What You Should Know About Eczema (and About Those Who Have It)

Even babies can develop eczemas (photo credit from http://www.essentialbaby.com.au).

Have you seen  someone who has red rashes and  blisters  that looked itchy as well?

That person probably has eczema, but before you make judge or shudder in disgust, here’s a few things you  should  know about this unpleasant looking skin irritation.

Even babies can develop eczemas (photo credit from http://www.essentialbaby.com.au).
  • Eczema is a general term for many types of skin inflammation and contrary to belief, it is not caused by unhygienic practices. However, there are many different forms of eczema.
  1. Atopic dermatitis, is a skin disease characterized by itchy and inflamed skin. This condition tends to come and go, depending upon exposures to triggers or causative factors.  The triggers may (allergens) include environmental factors such as molds, pollen, or pollutants; contact irritants like soaps, detergents, nickel (in jewelry), or perfumes; food allergies; or other allergies. This condition tends to run in families, and are prone to this condition are those who have other allergic conditions such as asthma or hay fever.
  2. Contact eczema (contact dermatitis) manifest as redness, itching, and burning in  localized areas where the skin has come into contact with an allergen or with a general irritant such as an acid, a cleaning agent, soaps, nickel, cosmetics, fabrics, clothing, perfume and other chemicals. It can become difficult to determine the trigger for this condition as it  is triggered by so many allergens. People who have a history of allergies have an increased risk for developing contact eczema.
  3. Seborrheic eczema with signs of  yellowish, oily, scaly patches showing on the scalp, face, and occasionally other parts of the body, though not necessarily associated with itching ,  is a form of skin inflammation  that tends to run in families. Emotional stress, oily skin, infrequent shampooing, and weather conditions may  increase an individual’s risk of developing seborrheic eczema.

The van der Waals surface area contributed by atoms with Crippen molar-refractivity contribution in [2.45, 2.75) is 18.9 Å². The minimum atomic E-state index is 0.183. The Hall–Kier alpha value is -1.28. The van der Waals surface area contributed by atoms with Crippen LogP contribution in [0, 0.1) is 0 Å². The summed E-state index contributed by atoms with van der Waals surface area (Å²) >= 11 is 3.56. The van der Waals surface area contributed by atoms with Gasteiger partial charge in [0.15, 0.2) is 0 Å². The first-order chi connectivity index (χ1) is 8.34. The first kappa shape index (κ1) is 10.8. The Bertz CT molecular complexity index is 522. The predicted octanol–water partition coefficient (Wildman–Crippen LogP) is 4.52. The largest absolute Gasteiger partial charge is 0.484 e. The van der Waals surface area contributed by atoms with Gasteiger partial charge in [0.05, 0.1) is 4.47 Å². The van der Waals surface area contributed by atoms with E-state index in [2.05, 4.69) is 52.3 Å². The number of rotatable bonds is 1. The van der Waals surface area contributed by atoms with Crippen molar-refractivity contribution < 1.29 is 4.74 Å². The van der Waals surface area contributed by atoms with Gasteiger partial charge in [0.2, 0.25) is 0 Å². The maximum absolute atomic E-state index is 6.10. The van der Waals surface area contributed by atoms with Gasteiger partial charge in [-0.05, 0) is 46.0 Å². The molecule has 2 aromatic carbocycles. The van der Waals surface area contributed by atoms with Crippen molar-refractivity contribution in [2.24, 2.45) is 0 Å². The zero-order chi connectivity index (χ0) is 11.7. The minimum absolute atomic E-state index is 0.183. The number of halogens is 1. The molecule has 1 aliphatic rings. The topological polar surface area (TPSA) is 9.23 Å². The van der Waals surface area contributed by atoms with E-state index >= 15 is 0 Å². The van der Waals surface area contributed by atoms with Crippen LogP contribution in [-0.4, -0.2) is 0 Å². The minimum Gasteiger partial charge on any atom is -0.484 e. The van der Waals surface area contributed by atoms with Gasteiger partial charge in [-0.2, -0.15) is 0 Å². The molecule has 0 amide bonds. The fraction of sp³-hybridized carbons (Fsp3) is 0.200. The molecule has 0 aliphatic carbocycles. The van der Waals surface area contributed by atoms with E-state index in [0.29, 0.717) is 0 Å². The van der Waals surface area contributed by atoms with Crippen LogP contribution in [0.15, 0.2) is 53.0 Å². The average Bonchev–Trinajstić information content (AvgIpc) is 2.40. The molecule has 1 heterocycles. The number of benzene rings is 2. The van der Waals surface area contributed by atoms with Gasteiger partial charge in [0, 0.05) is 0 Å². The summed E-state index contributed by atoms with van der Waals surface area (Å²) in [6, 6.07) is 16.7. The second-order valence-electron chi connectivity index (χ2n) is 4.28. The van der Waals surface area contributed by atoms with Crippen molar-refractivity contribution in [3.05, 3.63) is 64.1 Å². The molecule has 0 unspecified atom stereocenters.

4. Nummular eczema (nummular dermatitis) is characterized by coin-shaped patches of irritated skin — most commonly located on the arms, back, buttocks, and lower legs and can be extremely itchy. This condition, though uncommon, occurs mostly in elderly men. A personal or family history of atopic dermatitis, asthma, or allergies increases the risk of developing the condition.
  5. Neurodermatitis also known as lichen simplex chronicus can begin from a localized itch (such as an insect bite) that becomes intensely irritated when scratched which  can result to scaly patches of skin on the head, lower legs, wrists, or forearms. Over time, the skin can become thickened and leathery.  Women are more affected by  this condition than men, and the condition is most frequent in people 20-50 years of age.  Stress can aggravate the symptoms of neurodermatitis.
  6. Stasis dermatitis is a skin irritation on the lower legs, generally related to the circulatory problem known as venous insufficiency, in which the function of the valves within the veins has been compromised.  It appears as  itching and/or reddish-brown discoloration of the skin on one or both legs and can progress to blistering, oozing skin lesions seen with other forms of eczema, and skin ulcers in the affected areas. The risk of developing stasis dermatitis increases with advancing age with the condition occurring almost exclusively in middle-aged and elderly people, with approximately 6%-7% of the population over 50 years of age.  Stasis dermatitis, alsoreferred to as varicose eczema can lead to circulatory problems such as  fluid buildup (edema) in the legs.